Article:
GORDON JACKSON – Thinking Back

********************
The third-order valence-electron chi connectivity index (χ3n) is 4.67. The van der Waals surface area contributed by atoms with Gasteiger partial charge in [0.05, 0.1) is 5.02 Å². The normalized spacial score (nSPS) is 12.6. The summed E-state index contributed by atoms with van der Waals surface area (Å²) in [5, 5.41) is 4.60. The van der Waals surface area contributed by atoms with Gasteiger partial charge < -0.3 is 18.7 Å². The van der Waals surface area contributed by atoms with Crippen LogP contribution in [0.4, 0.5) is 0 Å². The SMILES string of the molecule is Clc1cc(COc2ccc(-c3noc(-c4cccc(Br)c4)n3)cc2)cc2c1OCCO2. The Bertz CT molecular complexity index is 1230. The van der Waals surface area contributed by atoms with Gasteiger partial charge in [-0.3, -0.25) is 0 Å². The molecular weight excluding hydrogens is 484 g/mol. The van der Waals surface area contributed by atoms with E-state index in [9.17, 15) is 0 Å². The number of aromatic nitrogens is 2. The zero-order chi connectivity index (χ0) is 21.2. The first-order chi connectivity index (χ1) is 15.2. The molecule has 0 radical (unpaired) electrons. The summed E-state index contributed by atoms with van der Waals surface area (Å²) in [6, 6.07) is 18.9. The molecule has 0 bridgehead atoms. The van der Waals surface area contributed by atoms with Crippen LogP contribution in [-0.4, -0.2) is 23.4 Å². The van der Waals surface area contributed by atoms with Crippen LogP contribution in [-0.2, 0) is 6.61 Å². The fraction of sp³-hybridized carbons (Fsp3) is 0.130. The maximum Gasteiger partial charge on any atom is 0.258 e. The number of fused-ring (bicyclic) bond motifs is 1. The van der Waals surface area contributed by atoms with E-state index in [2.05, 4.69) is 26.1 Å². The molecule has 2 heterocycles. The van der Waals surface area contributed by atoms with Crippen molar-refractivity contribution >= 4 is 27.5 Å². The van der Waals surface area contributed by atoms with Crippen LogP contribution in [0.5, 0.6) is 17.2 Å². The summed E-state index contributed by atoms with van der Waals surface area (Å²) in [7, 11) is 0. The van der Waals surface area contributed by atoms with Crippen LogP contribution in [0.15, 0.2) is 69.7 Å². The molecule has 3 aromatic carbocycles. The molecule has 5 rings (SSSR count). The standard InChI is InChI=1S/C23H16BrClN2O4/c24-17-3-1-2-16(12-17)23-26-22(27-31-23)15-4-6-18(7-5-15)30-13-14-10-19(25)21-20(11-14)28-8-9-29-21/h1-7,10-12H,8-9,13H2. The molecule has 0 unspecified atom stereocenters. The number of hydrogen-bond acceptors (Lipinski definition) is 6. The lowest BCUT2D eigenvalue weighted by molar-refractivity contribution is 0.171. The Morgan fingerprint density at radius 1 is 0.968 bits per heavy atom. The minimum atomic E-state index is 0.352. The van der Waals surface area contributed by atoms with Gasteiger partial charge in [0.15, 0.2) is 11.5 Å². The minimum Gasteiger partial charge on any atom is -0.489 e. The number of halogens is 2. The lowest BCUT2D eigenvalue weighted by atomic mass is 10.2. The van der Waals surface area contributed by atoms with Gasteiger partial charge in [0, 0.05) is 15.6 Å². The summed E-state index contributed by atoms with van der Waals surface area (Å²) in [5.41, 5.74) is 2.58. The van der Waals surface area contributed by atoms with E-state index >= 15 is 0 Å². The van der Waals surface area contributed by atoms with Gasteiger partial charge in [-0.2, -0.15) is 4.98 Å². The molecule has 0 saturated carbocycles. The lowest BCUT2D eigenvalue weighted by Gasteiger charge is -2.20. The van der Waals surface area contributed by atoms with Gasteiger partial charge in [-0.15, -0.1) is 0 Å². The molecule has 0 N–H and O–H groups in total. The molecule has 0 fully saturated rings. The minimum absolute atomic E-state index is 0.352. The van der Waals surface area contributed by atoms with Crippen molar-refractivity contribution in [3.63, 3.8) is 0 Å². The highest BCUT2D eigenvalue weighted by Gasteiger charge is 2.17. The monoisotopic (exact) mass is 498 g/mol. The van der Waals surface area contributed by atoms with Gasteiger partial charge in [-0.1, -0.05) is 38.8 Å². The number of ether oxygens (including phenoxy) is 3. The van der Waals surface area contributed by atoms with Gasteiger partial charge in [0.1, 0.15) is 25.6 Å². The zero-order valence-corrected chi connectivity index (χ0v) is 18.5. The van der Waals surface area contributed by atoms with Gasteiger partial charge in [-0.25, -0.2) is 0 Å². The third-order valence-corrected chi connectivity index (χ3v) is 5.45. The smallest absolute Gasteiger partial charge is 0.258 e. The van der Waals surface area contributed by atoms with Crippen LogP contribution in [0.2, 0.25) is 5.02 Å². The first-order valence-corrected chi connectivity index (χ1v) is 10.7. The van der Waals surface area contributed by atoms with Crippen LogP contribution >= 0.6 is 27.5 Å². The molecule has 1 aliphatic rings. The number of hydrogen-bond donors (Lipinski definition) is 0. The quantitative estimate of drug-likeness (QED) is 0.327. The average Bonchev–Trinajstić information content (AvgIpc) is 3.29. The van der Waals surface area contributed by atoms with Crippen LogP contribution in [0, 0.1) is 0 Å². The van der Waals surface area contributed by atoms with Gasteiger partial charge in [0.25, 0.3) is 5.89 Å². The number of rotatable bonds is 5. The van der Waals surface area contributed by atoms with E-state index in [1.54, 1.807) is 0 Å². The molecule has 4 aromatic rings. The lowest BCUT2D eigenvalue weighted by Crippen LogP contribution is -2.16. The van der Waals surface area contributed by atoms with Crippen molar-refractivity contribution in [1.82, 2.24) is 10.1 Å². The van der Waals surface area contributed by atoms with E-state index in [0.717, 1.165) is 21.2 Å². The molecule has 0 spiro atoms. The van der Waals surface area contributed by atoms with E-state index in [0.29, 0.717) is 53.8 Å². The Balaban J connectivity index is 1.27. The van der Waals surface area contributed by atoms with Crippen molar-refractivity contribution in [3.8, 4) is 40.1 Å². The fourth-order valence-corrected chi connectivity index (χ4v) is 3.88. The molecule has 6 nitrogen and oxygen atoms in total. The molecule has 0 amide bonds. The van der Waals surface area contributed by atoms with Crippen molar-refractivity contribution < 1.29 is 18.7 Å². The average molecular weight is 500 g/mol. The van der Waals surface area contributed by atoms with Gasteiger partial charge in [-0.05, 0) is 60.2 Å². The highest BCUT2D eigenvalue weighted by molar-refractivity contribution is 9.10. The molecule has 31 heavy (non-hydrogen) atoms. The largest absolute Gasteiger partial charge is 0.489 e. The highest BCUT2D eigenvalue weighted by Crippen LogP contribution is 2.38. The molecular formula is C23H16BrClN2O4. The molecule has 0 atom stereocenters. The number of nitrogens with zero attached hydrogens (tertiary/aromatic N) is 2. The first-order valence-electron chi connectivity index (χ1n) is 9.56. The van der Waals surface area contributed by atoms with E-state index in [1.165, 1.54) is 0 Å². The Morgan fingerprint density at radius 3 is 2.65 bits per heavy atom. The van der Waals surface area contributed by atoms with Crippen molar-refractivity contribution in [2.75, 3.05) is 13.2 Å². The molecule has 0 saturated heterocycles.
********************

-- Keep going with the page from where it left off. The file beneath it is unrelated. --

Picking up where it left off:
Gordon Jackson (not the ‘Upstairs, Downstairs’ actor) is a Worcester singer/songwriter whose debut album appeared on the short-lived Marmalade label in 1969. Unfortunately for him the label was in the process of folding as his album was released, and so few copies made it to the shops. This was extremely bad timing for him, as his melodic psyche-tinged songs would have found a ready audience, and an even bigger selling point would have been the calibre of guest musicians who he managed to recruit. Among others there are contributions from Traffic’s Dave Mason (who also produced), Jim Capaldi, Chris Wood, and Stevie Winwood, as well as Blossom Toes’ Poli Palmer, and various members of The Action, Spooky Tooth, and Chicken Shack, plus Julie Driscoll on backing vocals. Various members of Traffic play on every track, making this something of a gem for fans of the band and even though Jackson wrote the songs it hangs together extremely well. Opener ‘The Journey’ is a great Eastern sounding piece of psychedelia, while ‘My Ship, My Star’ is more rooted in traditional rock. ‘Me And My Dog’ is a lightweight piece of whimsy and not one of the best songs on here, and yet perversely it is the one track on which every member of Traffic played. ‘Sing To Me Woman’ shows the heavier side of Jackson, with a great underlying riff and some superb guitar from Mason. ‘When You Are Small’ is a beautiful ballad, with Rob Blunt’s lyrical guitar fills adding a certain poignancy to the song. ‘Snakes And Ladders’ ends the album with an loose rural country feel, featuring some nice organ work from Palmer and slide guitar from Mason, and sounding very much like Traffic’s early work. Added to this CD re-issue are five extra tracks – ‘A Day At The Cottage’ which was the B-side of his first single, and two demo versions of songs from the album, of which ’Me And My Dog’ is stretched out to over seven minutes, thus giving the Traffic members a chance to jam together. ‘Sing To Me Woman’ and ‘Song For Freedom’ and given radio-friendly single mixes, and they round off this really enjoyable collection. The term ‘lost classic’ is bandied about way too much these days, but you have to wonder how an album with this line-up has languished unrecognised for over thirty years. Well worth searching out for lovers of good quality late 60’s British rock.
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